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Keynote Speakers

Prof Mike Zaworotko

Bernal Chair of Crystal Engineering

University Of Limerick


Monday 4th September, 8:40 – 9:20,  Crystal engineering: from form to function

Dr. Mike Zaworotko currently serves as Bernal Chair of Crystal Engineering & Science Foundation of Ireland Research Professor at the University of Limerick, Ireland. He was born in Wales in 1956 and received his B.Sc. and Ph.D. degrees from Imperial College (1977) and the University of Alabama (1982), respectively.
Research activities have focused on fundamental and applied aspects of crystal engineering since 1990. Currently, metal-organic materials (MOMs), especially microporous and ultra-microporous physisorbents, and multi-component pharmaceutical materials (MPMs) such as cocrystals, hydrates, and ionic co-crystals are of particular interest.”

Prof Richard Sear

Department of Physics

University of Surrey

United Kingdom

Monday 4th September, 15:00 – 15:40, Controlling the polymorph that crystallises by exploiting the opposite time dependencies of the competing nucleation rates

I am a computational physicist working mainly crystallisation, but also in other areas of soft matter physics. My group also undertakes quantitative experiments on crystal nucleation. I am interested in the fundamentals of how crystals nucleate and grow, and have studied crystallising systems from proteins to small molecules to ice. Typical techniques are computer simulation to look at the microscopic mechanism of nucleation, and statistical models to model quantitatively the experimental phenomenology of crystallisation. I also study ‘paint drying’, i.e., the non-equilibrium physics of self-organisation in a colloidal suspension where the liquid is evaporating. My PhD (1995) was from Sheffield, and after postdocs at AMOLF in Amsterdam and at the University of California Los Angeles, I have been at the University of Surrey since 1998.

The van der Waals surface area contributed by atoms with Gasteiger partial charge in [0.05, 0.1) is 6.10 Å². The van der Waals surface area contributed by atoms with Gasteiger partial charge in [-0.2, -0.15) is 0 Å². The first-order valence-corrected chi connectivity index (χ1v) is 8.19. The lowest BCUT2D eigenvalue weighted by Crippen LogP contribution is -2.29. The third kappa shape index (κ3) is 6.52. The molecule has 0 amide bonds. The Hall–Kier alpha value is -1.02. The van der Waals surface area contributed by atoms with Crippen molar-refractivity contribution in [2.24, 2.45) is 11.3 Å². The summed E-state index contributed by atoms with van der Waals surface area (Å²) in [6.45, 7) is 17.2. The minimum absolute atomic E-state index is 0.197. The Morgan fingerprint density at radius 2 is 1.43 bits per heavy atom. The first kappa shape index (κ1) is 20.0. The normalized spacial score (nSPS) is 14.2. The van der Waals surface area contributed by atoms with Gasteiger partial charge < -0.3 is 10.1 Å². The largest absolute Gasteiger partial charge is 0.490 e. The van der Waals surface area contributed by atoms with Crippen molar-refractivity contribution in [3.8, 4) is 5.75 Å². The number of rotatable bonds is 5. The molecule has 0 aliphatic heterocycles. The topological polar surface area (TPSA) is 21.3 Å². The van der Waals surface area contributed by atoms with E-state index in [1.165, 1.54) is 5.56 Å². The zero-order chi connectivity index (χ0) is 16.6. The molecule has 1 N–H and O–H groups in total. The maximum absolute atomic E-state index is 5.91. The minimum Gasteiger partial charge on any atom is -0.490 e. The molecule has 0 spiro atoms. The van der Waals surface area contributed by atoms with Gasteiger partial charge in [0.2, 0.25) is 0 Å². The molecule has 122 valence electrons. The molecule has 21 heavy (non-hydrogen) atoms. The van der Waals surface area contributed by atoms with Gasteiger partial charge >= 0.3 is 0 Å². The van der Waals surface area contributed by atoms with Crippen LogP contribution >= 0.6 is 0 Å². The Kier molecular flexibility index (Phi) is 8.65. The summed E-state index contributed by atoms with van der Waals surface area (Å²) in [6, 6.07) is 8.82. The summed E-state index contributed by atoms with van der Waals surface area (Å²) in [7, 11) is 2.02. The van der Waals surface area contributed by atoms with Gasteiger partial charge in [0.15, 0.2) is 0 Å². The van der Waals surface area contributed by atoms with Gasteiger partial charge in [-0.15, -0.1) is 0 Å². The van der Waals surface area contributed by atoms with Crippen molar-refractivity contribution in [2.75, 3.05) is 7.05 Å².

Prof Cristobal Viedma

Professor of Crystallography and Mineralogy

Madrid University


Tuesday 5th September, 9:20 – 10:00, Symmetry Breaking in chiral crystallization: Pharmaceuticals and the origin of life

“Cristobal Viedma was born in Andalusia, Spain. He received his M.S. degree in Geology at the University Complutense of Madrid and obtained his PhD working on mass transfer and crystallization in gels. He is now Professor of Crystallography and Mineralogy at the University of Madrid.
His research specialization is in the broad field of crystallization with a special interest in crystallization of minerals, proteins, chiral crystallization and in the relationship between crystallography and problems with the origin of life as biochirality or prebiotic peptides formation.
Recently he discovered a physicochemical phenomenon by which an initially racemic mixture of crystals transforms into an end state in which all the crystals are of one chiral form. This transformation is now called “”Viedma ripening””.”

Dr. Susan M. Reutzel-Edens

Sr. Research Advisor

Eli Lilly And Company

United States

Tuesday 5th September, 16:20 – 17:00,  Painting a molecular picture of polymorph crystallization

Susan M. Reutzel-Edens is a Senior Research Advisor in Small Molecule Design & Development at Eli Lilly and Company. She obtained her B.S. degree in chemistry from Winona State University, then earned her Ph.D. in organic chemistry at the University of Minnesota. Upon joining Eli Lilly, she developed Lilly’s solid form design program and for two decades led a team of cross-functional scientists charged with finding commercially-viable crystalline forms for small-molecule drug products. Her research interests include crystal polymorphism, crystallization, structure-property relationships, crystal structure prediction as a complement to experimental solid-state form screening and digital drug product design.

Dr. Philip Dell’Orco

VP, Advanced Manufacturing Technologies


United States

Wednesday 6th September, 11:30 – 12:10, The quest for a platform particle

Dr Philip Dell’Orco, VP, Advanced Manufacturing Technologies in GlaxoSmithKline, works across R&D and global manufacturing to transform drug manufacturing processes.  Prior to his current role, Phil held several global department head roles within GSK R&D, with accountabilities spanning device design and industrialization, process engineering for drug substance and drug product processes, process modelling, drug substance crystallization, and drug developability.  Previous roles include director of engineering in R&D pilot plants, and as a process safety practitioner/manager.  Prior to GSK, Phil worked at Los Alamos National Lab as a Technical Staff Member in the Dynamic Experimentation group.